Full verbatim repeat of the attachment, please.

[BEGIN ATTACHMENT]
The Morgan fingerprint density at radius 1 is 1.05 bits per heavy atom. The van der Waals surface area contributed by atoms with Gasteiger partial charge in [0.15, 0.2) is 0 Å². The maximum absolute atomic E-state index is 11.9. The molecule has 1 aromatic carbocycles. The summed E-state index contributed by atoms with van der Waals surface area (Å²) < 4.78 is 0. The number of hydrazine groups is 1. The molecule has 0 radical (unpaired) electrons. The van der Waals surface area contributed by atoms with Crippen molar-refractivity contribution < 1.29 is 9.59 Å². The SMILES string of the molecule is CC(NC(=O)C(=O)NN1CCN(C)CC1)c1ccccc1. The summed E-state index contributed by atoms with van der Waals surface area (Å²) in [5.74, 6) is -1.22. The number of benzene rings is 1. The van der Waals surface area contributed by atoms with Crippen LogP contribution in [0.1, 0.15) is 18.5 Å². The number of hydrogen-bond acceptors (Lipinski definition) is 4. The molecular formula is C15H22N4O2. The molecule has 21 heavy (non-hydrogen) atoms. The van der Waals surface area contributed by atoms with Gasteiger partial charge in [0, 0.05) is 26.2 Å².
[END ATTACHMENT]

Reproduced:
The Morgan fingerprint density at radius 1 is 1.05 bits per heavy atom. The van der Waals surface area contributed by atoms with Gasteiger partial charge in [0.15, 0.2) is 0 Å². The maximum absolute atomic E-state index is 11.9. The molecule has 1 aromatic carbocycles. The summed E-state index contributed by atoms with van der Waals surface area (Å²) < 4.78 is 0. The number of hydrazine groups is 1. The molecule has 0 radical (unpaired) electrons. The van der Waals surface area contributed by atoms with Crippen molar-refractivity contribution < 1.29 is 9.59 Å². The SMILES string of the molecule is CC(NC(=O)C(=O)NN1CCN(C)CC1)c1ccccc1. The summed E-state index contributed by atoms with van der Waals surface area (Å²) in [5.74, 6) is -1.22. The number of benzene rings is 1. The van der Waals surface area contributed by atoms with Crippen LogP contribution in [0.1, 0.15) is 18.5 Å². The number of hydrogen-bond acceptors (Lipinski definition) is 4. The molecular formula is C15H22N4O2. The molecule has 21 heavy (non-hydrogen) atoms. The van der Waals surface area contributed by atoms with Gasteiger partial charge in [0, 0.05) is 26.2 Å².